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Delémont wins top heritage prize

The old part of town in Delémont, an award-winning example of urban development.

The Swiss Heritage Society has awarded the 2006 Wakker Prize to Delémont, the capital of canton Jura, at a ceremony in the courtyard of the city's castle.

Delémont, called Delsberg in German, was praised for its clear strategy of spatial planning which had resulted in a cautious and quality-focused urban development.

The Swiss Heritage Society has always maintained that the protection of heritage is as much about new design as preservation and on Saturday Philippe Bieler, the organisation’s president, extolled these virtues once again.

“Thanks to continuous commitment, the city has succeeded in fostering a sustainable urban development and a good new architecture,” he said.

Bieler picked out for special praise the new design of the main station square and the improved use of the street space in the old part of the town.

Gilles Froidevaux, the mayor of Delémont, accepted the award “with pride and joy” and said it was a great recognition for the city, which has a population of around 12,000, as well as a responsibility for future development.

The SFr20,000 ($16,200) that accompanies the award is largely symbolic – the Wakker Prize’s main value comes from public recognition and awareness it generates.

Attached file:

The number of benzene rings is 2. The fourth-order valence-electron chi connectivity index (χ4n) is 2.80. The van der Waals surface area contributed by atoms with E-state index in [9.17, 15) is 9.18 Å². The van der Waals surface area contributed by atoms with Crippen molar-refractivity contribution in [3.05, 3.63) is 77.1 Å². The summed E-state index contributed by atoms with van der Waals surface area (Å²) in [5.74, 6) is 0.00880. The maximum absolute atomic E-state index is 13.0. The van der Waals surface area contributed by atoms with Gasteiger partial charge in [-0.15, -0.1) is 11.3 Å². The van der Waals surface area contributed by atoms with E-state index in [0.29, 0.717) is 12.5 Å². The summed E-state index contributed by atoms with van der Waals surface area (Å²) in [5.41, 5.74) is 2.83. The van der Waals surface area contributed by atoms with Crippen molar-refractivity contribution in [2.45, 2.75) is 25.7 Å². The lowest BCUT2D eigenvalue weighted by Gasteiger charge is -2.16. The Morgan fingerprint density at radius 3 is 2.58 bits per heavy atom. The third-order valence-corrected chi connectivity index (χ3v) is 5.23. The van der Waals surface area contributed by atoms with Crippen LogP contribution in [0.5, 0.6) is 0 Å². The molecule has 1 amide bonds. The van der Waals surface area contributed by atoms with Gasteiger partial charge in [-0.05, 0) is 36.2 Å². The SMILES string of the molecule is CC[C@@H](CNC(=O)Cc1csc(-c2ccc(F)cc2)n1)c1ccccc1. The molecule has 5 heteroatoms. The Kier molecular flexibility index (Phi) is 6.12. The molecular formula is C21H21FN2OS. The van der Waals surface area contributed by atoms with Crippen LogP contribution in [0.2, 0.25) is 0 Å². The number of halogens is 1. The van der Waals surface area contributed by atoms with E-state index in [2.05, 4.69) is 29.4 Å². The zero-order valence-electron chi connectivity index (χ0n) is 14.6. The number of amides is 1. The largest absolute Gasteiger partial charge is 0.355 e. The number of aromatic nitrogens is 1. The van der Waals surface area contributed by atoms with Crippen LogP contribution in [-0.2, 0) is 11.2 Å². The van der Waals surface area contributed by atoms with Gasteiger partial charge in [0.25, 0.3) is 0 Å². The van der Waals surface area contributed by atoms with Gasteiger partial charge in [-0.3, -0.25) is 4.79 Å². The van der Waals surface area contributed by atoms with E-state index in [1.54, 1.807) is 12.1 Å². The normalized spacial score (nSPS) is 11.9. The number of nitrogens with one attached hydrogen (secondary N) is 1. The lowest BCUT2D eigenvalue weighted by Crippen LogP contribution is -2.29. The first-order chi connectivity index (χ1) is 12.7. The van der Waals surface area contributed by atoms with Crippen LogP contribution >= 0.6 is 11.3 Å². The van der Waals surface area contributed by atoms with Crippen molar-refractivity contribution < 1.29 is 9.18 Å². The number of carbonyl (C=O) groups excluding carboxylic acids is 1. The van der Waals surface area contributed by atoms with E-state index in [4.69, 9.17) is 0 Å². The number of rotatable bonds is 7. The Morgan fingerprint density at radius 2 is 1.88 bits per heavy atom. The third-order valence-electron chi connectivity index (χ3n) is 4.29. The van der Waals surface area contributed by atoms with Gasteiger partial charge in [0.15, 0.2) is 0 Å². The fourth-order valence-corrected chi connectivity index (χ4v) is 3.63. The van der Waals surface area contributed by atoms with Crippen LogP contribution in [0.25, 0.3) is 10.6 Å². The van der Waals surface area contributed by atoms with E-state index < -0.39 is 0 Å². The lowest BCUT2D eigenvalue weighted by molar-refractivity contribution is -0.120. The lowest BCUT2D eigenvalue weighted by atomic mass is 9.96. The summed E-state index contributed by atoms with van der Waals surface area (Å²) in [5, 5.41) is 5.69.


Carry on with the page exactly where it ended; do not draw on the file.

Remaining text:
The first Wakker prize was awarded to Stein am Rhein in 1972 for its old town, following a legacy from Geneva businessman Henri-Louis Wakker.

Last year it was awarded to the Swiss Federal Railways for its careful respect of its old buildings and the use of top architects for its new ones.

swissinfo with agencies

Founded in 1905, the Swiss Heritage Society has about 17,000 members.
It is the umbrella organization of 25 cantonal chapters.
Its focus is on the preservation of important landmarks, the development of the structural environment, and the promotion of good architectural design.

The Wakker Prize of the Swiss Heritage Society has its origins in a legacy bequeathed by Henri-Louis Wakker (1875-1972) of Geneva.

The prize has been awarded annually since 1972 to a town or village – although last year it went to a public institution, the Swiss Railways.

Previous winners include Swiss Railways (2005), Biel (2004), Sursee (2003) Geneva (2000) and Bern (1997).

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